Celebrations Are Set to Be Flagged
It isn’t traditional fodder for NFL meetings, but team owners will get a briefing today on sprinkler systems and dice tossing, shoeshining and Texas two-steps.
Those are all premeditated celebrations, which, if the league’s competition committee has its way, will result not only in fines but in 15-yard dead-ball penalties.
“We’ll clean it up,” said Tennessee Titan Coach Jeff Fisher, co-chairman of the committee. “There’s no question whatsoever.”
Coaches and general managers watched a videotape Monday of celebrations that were obviously choreographed: Teammates strafing the crowd the way a sprinkler would, pretending to roll dice or snap photos of each other, and, of course, the episodes with Terrell Owens and the Sharpie, and Joe Horn and the cellphone.
Owners will see the tape today and are expected to vote by Wednesday on whether the transgressions should be flagged.
Mike Pereira, director of officials, said the league isn’t trying to quash creativity or stifle spontaneity -- the Lambeau Leap can stay -- but wants to discourage over-the-top displays.
“There’s no way that we’re talking about the one-man things and the high-fiving each other,” Pereira said. “We’re talking about those 30 different acts that occurred last year where it clearly was a choreographed act.”
If the rule is approved, and it almost certainly will be, it will be the responsibility of officials to decide on the spot whether a player or players have crossed the line. To this point, the league has had the benefit of videotape and hindsight to levy fines. And the number of celebration fines has increased dramatically during the last three seasons with four in 2001, 19 in 2002 and 61 last season.
Atlanta General Manager Rich McKay was asked whether players can still be fined even if they aren’t flagged.
“Sure,” he said. “This is America.”
The owners gave Commissioner Paul Tagliabue a resounding boost Monday, voting unanimously to begin the process of extending his contract, which expires in May 2005.
The extension probably will be for three years and is expected to be worked out in the coming weeks, said Pittsburgh Steeler owner Dan Rooney, chairman of the compensation committee.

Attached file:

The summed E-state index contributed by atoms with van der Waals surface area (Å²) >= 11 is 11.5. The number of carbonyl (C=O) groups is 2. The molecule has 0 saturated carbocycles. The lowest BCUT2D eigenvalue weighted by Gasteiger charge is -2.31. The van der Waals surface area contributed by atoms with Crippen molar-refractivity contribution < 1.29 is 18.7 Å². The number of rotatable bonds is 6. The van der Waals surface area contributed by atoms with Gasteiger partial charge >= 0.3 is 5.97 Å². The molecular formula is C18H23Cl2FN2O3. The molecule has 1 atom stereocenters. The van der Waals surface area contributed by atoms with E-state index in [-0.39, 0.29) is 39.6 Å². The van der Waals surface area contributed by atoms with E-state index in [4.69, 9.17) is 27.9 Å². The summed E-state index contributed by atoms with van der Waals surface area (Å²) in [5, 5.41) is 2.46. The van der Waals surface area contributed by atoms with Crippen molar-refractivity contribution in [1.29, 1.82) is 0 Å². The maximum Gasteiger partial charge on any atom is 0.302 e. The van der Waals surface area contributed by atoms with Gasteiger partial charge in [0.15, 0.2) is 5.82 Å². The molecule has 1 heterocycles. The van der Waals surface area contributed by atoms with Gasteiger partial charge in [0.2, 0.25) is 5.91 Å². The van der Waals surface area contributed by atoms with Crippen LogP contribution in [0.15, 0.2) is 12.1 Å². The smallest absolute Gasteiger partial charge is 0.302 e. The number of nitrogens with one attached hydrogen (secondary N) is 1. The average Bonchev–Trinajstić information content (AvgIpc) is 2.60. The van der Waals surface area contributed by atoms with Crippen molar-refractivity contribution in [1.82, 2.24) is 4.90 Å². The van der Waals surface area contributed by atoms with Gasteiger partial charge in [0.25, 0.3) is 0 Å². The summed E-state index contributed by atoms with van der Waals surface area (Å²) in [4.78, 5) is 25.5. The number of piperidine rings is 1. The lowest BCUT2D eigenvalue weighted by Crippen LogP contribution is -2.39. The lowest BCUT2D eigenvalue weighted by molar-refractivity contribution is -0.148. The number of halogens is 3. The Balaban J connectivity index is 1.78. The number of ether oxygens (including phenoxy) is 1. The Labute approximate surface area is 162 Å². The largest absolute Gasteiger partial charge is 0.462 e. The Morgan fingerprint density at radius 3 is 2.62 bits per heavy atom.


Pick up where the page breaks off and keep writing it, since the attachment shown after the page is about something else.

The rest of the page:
The league has enjoyed unprecedented growth under Tagliabue, and the value of the top franchises has climbed ever closer to $1 billion.
“He’s just been excellent for the 15 years that he’s been commissioner,” Rooney said. “He’s taken the league to new levels.... I think it’s obvious what we think of him.”
The Kansas City Chiefs withdrew their proposal to increase the playoff field from 14 to 16 teams, an idea they first floated at the league meetings last year. The competition committee was not in favor of expanding the field. Among the problems: It would dilute the quality of the playoffs, and only one team from each conference would get a first-round bye.
Owners are mulling whether to increase the size of their practice-squad rosters from five to as many as eight players, all of whom would count against the salary cap.
The competition committee also has recommended changing the fair-catch rule so that if a player signals for one, he cannot advance the ball. He can do so now if the ball touches the ground first.
This is the final league meeting for Baltimore Raven owner Art Modell, who will hand the franchise over to Maryland businessman Steve Bisciotti on April 8. Modell, who is in his 43rd season as owner of the Cleveland/Baltimore franchise, was honored with a proclamation from his fellow owners Monday.
Among his many accomplishments, Modell played a pivotal role in negotiating the first major television contract and the collective bargaining agreement.
He was also a leader when it came to the league’s revenue-sharing system, which he considers vital to the NFL’s success.
“That’s what led to collective bargaining agreement, which led to the salary cap,” he said. “It’s a series of events that made the game as great as it is. It started out with the revenue sharing.”